Wireless Impairments

Wireless impairments come from many sources, including the following:

  • Path loss Radio signals lose power at a rate that increases with the square of the distance from the transmitter. The path loss, in decibels (dB), represents the ratio of the strength of the transmitted signal to the received strength. Path obstacles are materials such as water, metal, concrete, or masses of dirt that increase path loss.
  • Multipath Multipath is the artifact of reflections and echoes. For example, with antenna televisions, when an image has a ghost figure around it, that is an echo. Multipath can create secondary and tertiary signals that compete with the primary signal. Poor connections and cabling can also induce multipath distortion in cable TV signals.
  • Fading There are a number of propagation characteristics, and they vary with the different frequencies. As a mobile station moves through a cell, the multipath signals abruptly and rapidly add to and subtract from each other. As a result, very good signals are interspersed with very poor signals. This effect is referred to as a Rayleigh fade (named after the physicist Lord Rayleigh). The multipath delays can be predicted on a statistical basis, and components can be designed to handle the problem.
  • Doppler effects As a mobile station transmitter is moving toward or away from the base station, there can be frequency shifts, called Doppler effects, in the received signal.
  • Co-channel interference Although frequencies are not to be reused in adjacent cells, if a clear path exists, a transmission on the same channel in a non-adjacent cell might reach a user in another part of the service area and cause interference. Wireless systems operating in unlicensed spectrum are also subject to interference that may come from other wireless devices or networks.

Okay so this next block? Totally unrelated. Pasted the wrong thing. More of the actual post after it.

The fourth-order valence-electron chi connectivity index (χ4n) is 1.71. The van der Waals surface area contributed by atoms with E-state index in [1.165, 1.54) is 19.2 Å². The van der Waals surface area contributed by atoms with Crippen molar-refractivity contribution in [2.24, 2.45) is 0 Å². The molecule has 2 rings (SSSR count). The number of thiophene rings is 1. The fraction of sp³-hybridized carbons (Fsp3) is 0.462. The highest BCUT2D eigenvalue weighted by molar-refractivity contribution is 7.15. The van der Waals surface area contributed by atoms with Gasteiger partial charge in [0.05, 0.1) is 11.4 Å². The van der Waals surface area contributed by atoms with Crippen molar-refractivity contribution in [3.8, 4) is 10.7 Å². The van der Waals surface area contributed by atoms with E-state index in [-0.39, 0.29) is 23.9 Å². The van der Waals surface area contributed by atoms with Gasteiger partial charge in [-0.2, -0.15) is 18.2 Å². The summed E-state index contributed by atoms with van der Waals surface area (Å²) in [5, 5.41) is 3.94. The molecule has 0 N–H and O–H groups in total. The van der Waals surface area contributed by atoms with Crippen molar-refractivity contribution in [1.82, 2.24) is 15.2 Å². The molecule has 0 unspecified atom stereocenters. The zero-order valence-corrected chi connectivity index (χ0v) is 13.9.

Mobile Phones and Health Issues

Health issues related to mobile phone use are of legitimate concern. One important finding is that mobile phones may cause the bloodbrain barriera network of tiny capillaries surrounding the brain that protects the brain from toxinsto break down. Another finding is that mobile phone radiation has shown effects on blood proteins. While there is no conclusive proof, many studies point to the need to continue research. You can watch an interesting video on the radiation effects of mobile phones and find summaries of many of the research studies conducted over the years at www.globalchange.com/radiationtv.html.

  • Interference and noise Interference and noise are by-products of precipitation in the air, metals in the environment, and a variety of other anomalies. Error correction techniques are needed to fix these problems.
  • Foliage Foliage can be a source of interference because the water in leaves absorbs radio signals.
  • Weather effects Weather can cause interference, particularly in the higher frequencies, where each radio wave is smaller than a drop of rain.
  • Environmental obstacles Radio signals cannot penetrate various materials, so walls, desks, buildings, hills, vehicles, and other environmental obstacles can affect the performance of radio.
  • Range and electrical power Range and electrical power are considerations because more radio power is required to increase the range or to compensate for poor path quality.


Part I: Communications Fundamentals

Telecommunications Technology Fundamentals

Traditional Transmission Media

Establishing Communications Channels


Part II: Data Networking and the Internet

Data Communications Basics

Local Area Networking

Wide Area Networking

The Internet and IP Infrastructures

Part III: The New Generation of Networks

IP Services

Next-Generation Networks

Optical Networking

Broadband Access Alternatives

Part IV: Wireless Communications

Wireless Communications Basics

Wireless WANs


Emerging Wireless Applications


Telecommunications Essentials(c) The Complete Global Source
Telecommunications Essentials, Second Edition: The Complete Global Source (2nd Edition)
ISBN: 0321427610
EAN: 2147483647
Year: 2007
Pages: 160

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